The simple answer to why decision makers hate cold calls is cold calls are one of the biggest time wasters for them.
Decision makers hate cold calls and have no interest in taking your call because all you do is waste their time. Period.
Now, you don’t see it the same way. You believe you have something of value to offer the decision maker–actually, you want to see if you have something of value for them. You have to qualify them and that’s one of the things you’re hoping to begin to do while speaking with them. All you want is a couple of minutes of their time to set an appointment and learn a little something about whether or not they’re a qualified prospect.
To you, all you’re asking is just three, four, maybe five minutes of their time and a short little 10 or 15 minute appointment. No big deal–just a moment of their time.
But look at what you’re asking from their point of view:
1. You’re not the only call they’ll get that day. They’ll get 5, 10, 15, maybe more cold calls on any given workday. You only want 5 minutes of their time? Well, that 5 minutes can add up to a half an hour, an hour, two hours or more if they spoke to everyone who called. Everyday.
2. You only want a short 10 or 15 minute meeting. Sure. They understand that you’re asking for 10 and intend to stay 45. They learned the BS about the 10 minute meeting their first week on the job.
3. You just want to ask a few questions to gather information to grab their interest to set an appointment. You sound like every other salesperson who calls. That’s what they all want. They want the decision maker to educate them about why they called, that is, to give them a reason to try to set a meeting.
4. When they politely say ‘no,’ you won’t accept it. Instead you try to probe, to flush out the objection, to give more reasons for them to meet with you. Finally, they get mad enough to slam, the phone down or tell you in no uncertain terms ‘NO.’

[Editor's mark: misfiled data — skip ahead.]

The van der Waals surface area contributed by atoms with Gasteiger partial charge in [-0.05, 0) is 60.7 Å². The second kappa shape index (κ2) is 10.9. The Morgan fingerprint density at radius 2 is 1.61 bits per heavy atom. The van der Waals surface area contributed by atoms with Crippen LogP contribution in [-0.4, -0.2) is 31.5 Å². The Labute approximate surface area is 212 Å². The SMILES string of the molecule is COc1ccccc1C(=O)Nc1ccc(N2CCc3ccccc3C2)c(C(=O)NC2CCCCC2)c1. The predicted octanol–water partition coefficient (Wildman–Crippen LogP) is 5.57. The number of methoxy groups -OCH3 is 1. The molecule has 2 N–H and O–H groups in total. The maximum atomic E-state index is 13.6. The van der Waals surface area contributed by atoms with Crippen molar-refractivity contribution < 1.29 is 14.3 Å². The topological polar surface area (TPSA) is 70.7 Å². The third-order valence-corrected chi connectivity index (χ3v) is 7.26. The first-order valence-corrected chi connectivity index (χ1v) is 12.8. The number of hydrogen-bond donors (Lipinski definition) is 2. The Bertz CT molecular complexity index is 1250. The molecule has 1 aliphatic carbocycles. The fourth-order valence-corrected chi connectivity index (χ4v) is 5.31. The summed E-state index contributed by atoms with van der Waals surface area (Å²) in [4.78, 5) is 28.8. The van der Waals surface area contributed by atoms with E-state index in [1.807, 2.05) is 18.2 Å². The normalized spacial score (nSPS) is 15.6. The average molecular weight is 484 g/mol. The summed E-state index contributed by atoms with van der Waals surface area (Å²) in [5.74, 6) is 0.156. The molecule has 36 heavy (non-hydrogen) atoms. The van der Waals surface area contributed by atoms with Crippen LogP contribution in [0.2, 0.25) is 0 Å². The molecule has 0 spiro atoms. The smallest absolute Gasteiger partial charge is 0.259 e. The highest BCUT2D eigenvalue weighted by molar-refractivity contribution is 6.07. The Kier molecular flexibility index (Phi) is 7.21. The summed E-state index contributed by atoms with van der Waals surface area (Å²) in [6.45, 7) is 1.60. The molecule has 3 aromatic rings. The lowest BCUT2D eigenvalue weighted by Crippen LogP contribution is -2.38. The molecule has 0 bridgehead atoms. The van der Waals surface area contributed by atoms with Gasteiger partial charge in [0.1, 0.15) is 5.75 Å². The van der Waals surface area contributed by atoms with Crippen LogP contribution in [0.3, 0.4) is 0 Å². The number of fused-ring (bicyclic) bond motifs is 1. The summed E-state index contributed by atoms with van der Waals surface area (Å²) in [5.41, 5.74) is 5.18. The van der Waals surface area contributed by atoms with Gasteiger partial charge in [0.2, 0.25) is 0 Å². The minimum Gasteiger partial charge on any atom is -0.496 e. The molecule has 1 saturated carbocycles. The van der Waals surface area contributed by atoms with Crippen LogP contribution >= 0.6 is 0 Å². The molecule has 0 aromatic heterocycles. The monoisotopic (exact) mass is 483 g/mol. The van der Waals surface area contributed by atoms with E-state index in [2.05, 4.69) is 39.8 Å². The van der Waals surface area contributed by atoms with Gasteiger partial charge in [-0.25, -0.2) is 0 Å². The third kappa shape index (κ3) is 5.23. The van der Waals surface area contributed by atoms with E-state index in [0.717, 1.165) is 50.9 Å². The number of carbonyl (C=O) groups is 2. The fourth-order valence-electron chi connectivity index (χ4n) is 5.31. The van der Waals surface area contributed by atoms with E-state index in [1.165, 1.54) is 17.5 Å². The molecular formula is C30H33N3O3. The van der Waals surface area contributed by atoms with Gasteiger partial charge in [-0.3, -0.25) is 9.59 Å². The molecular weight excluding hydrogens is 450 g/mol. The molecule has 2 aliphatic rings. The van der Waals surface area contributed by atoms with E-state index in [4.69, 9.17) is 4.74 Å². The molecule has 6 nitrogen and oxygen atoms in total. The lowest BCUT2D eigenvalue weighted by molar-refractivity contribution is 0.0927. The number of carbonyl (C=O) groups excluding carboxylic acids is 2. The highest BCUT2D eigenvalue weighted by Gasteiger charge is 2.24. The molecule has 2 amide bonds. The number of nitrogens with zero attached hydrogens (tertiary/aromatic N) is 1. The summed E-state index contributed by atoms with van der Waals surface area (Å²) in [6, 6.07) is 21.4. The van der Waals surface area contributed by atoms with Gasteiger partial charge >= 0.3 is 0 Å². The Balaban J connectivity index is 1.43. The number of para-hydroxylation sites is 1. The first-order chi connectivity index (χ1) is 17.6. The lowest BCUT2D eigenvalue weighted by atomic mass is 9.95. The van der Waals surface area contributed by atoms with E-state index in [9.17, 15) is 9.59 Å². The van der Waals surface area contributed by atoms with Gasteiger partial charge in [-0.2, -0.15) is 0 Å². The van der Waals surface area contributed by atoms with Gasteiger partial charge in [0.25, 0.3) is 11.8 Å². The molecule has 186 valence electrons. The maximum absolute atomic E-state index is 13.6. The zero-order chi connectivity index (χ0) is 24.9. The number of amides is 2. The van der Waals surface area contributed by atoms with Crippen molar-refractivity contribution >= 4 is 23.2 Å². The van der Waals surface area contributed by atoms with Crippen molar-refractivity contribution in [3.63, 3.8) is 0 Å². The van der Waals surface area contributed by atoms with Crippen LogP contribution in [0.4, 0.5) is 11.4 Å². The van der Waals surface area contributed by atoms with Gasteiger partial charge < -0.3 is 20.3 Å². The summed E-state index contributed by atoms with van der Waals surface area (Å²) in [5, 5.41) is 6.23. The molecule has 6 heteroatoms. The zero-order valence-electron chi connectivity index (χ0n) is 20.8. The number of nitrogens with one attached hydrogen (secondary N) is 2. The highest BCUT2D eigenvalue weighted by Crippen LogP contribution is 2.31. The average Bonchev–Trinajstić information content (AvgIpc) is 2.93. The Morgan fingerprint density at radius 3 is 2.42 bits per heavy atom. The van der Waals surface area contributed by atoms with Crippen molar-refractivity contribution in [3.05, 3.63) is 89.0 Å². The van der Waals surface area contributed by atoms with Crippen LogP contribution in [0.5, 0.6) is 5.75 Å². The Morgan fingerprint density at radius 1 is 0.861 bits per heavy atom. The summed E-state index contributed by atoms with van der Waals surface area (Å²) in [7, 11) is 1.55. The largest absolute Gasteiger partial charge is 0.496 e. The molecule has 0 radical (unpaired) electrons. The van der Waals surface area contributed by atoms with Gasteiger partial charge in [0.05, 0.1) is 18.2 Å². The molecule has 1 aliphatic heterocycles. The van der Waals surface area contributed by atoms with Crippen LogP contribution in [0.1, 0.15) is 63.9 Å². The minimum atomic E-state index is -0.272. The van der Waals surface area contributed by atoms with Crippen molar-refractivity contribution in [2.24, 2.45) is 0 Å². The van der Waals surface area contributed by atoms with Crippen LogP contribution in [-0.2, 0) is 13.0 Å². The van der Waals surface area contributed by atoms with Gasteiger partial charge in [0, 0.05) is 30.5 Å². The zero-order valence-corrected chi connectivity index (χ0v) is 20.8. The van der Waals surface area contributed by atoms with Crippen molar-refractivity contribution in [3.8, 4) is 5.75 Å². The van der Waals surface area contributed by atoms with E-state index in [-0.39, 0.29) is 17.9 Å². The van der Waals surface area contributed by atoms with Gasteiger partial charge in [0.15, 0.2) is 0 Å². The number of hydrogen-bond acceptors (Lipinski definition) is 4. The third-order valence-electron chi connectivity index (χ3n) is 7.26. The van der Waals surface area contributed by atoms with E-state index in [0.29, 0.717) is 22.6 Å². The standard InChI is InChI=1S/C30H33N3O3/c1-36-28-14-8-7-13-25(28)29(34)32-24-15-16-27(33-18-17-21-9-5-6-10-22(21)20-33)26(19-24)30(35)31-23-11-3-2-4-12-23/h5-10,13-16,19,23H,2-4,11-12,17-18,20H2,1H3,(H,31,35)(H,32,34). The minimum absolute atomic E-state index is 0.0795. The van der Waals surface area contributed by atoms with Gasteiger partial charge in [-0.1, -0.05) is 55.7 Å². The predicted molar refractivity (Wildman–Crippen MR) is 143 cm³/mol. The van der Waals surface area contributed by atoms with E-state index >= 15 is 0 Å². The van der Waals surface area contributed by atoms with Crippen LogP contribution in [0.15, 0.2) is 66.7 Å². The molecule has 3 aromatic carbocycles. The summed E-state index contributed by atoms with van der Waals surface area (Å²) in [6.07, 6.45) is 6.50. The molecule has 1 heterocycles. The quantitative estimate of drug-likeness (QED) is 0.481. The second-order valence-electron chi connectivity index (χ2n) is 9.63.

5. When you call, you have nothing of interest for them. They’re not thinking about your great new copier because they still have 2 years on the lease of their current copier. They’re not thinking about replacing their phone system, they’re thinking about the server that just crashed. They’re not thinking about a new accounting system because they’re thinking about the big deal they just lost that morning.
How would you like to go through that 5, 10, 15 times a day? Everyday? Without fail? What would be your resolution to the problem? Would you take those calls? You would do the same thing they do—not take any calls.
And decision makers have made it as obvious as possible that they don’t want your call. They’ve put gatekeepers in place to keep you out. They’ve got voice mail to filter who they want to talk to and who they don’t. They put signs on the door that say ‘no soliciting.’ As soon as they discover you’re a salesperson they say ‘no,’ and hang up.
Yet, you think—you hope—that you’re the exception. That they’ll take your call. That they’ll want to speak with you despite the signals they’ve given. That you’re different from other 5, 10, or 15 salespeople who will call that day.
Cold calling is viewed by many salespeople, managers, and companies as the quickest, easiest, and cheapest way to find prospects. It isn’t. It is in many ways the most difficult and expensive, because when you cold call you’re trying to connect with someone who has already indicated as plainly as they possibly can that they don’t want to speak with you. In order to overcome that, you have to make massive numbers of calls in order to find someone, anyone, you can corner.
If you choose to cold call, you’ve a hard road ahead of you. Few top producers waste their time cold calling because it is so ineffective and costly. However, if you do choose to cold call, invest in getting the best cold call training you can. Your investment will pay off with greatly increased results—you’ll still waste a lot of time; you’ll still face a tremendous amount of rejection; you’ll still have to eventually find better ways to connect with prospects; but at least, make your efforts as profitable as possible.